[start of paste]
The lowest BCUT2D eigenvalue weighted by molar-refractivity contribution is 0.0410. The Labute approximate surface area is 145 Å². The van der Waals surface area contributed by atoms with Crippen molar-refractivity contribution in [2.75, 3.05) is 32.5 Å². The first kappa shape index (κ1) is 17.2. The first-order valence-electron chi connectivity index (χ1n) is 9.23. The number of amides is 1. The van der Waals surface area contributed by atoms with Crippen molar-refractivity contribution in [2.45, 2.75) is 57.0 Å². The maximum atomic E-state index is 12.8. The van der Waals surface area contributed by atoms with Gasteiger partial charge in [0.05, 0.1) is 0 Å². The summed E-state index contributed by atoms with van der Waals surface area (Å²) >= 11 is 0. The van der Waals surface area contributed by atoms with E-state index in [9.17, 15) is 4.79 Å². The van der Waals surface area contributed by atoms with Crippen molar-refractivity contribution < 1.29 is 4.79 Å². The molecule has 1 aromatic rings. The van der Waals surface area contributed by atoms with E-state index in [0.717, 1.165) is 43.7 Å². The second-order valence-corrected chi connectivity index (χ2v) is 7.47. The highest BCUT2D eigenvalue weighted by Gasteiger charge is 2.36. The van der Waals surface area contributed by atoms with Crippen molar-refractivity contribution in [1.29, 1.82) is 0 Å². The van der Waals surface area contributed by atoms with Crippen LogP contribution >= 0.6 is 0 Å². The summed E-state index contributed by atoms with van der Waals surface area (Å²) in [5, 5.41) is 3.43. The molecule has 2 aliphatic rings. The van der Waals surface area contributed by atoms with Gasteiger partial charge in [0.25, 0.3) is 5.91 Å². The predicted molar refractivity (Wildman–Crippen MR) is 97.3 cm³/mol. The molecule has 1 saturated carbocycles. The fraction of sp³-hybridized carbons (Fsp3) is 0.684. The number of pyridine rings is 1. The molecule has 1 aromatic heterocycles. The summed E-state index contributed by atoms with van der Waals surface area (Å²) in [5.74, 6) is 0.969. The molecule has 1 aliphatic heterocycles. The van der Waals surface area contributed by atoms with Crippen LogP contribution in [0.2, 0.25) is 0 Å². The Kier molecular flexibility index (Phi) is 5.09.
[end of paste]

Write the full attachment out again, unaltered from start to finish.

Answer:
The lowest BCUT2D eigenvalue weighted by molar-refractivity contribution is 0.0410. The Labute approximate surface area is 145 Å². The van der Waals surface area contributed by atoms with Crippen molar-refractivity contribution in [2.75, 3.05) is 32.5 Å². The first kappa shape index (κ1) is 17.2. The first-order valence-electron chi connectivity index (χ1n) is 9.23. The number of amides is 1. The van der Waals surface area contributed by atoms with Crippen molar-refractivity contribution in [2.45, 2.75) is 57.0 Å². The maximum atomic E-state index is 12.8. The van der Waals surface area contributed by atoms with Gasteiger partial charge in [0.05, 0.1) is 0 Å². The summed E-state index contributed by atoms with van der Waals surface area (Å²) >= 11 is 0. The van der Waals surface area contributed by atoms with E-state index in [9.17, 15) is 4.79 Å². The van der Waals surface area contributed by atoms with Crippen molar-refractivity contribution < 1.29 is 4.79 Å². The molecule has 1 aromatic rings. The van der Waals surface area contributed by atoms with E-state index in [0.717, 1.165) is 43.7 Å². The second-order valence-corrected chi connectivity index (χ2v) is 7.47. The highest BCUT2D eigenvalue weighted by Gasteiger charge is 2.36. The van der Waals surface area contributed by atoms with Crippen molar-refractivity contribution in [1.29, 1.82) is 0 Å². The van der Waals surface area contributed by atoms with Crippen LogP contribution >= 0.6 is 0 Å². The summed E-state index contributed by atoms with van der Waals surface area (Å²) in [5, 5.41) is 3.43. The molecule has 2 aliphatic rings. The van der Waals surface area contributed by atoms with Gasteiger partial charge in [0.25, 0.3) is 5.91 Å². The predicted molar refractivity (Wildman–Crippen MR) is 97.3 cm³/mol. The molecule has 1 saturated carbocycles. The fraction of sp³-hybridized carbons (Fsp3) is 0.684. The number of pyridine rings is 1. The molecule has 1 aromatic heterocycles. The summed E-state index contributed by atoms with van der Waals surface area (Å²) in [5.74, 6) is 0.969. The molecule has 1 aliphatic heterocycles. The van der Waals surface area contributed by atoms with Crippen LogP contribution in [0.2, 0.25) is 0 Å². The Kier molecular flexibility index (Phi) is 5.09.